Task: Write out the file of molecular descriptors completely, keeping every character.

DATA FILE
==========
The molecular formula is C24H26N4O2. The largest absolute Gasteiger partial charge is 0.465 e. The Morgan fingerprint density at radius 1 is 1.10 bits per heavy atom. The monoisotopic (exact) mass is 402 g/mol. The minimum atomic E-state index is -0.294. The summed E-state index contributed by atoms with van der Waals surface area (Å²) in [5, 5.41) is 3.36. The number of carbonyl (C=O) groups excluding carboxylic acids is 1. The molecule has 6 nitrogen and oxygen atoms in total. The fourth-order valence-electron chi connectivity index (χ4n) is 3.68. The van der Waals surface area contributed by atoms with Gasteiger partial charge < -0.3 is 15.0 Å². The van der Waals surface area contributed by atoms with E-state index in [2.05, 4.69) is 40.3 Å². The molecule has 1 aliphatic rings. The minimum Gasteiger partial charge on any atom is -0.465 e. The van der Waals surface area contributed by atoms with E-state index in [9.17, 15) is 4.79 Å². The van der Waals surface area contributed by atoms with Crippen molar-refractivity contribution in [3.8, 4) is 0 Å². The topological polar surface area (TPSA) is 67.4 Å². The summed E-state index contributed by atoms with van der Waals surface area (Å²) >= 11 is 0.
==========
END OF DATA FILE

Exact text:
The molecular formula is C24H26N4O2. The largest absolute Gasteiger partial charge is 0.465 e. The Morgan fingerprint density at radius 1 is 1.10 bits per heavy atom. The monoisotopic (exact) mass is 402 g/mol. The minimum atomic E-state index is -0.294. The summed E-state index contributed by atoms with van der Waals surface area (Å²) in [5, 5.41) is 3.36. The number of carbonyl (C=O) groups excluding carboxylic acids is 1. The molecule has 6 nitrogen and oxygen atoms in total. The fourth-order valence-electron chi connectivity index (χ4n) is 3.68. The van der Waals surface area contributed by atoms with Gasteiger partial charge < -0.3 is 15.0 Å². The van der Waals surface area contributed by atoms with E-state index in [2.05, 4.69) is 40.3 Å². The molecule has 1 aliphatic rings. The minimum Gasteiger partial charge on any atom is -0.465 e. The van der Waals surface area contributed by atoms with E-state index in [9.17, 15) is 4.79 Å². The van der Waals surface area contributed by atoms with Crippen molar-refractivity contribution in [3.8, 4) is 0 Å². The topological polar surface area (TPSA) is 67.4 Å². The summed E-state index contributed by atoms with van der Waals surface area (Å²) >= 11 is 0.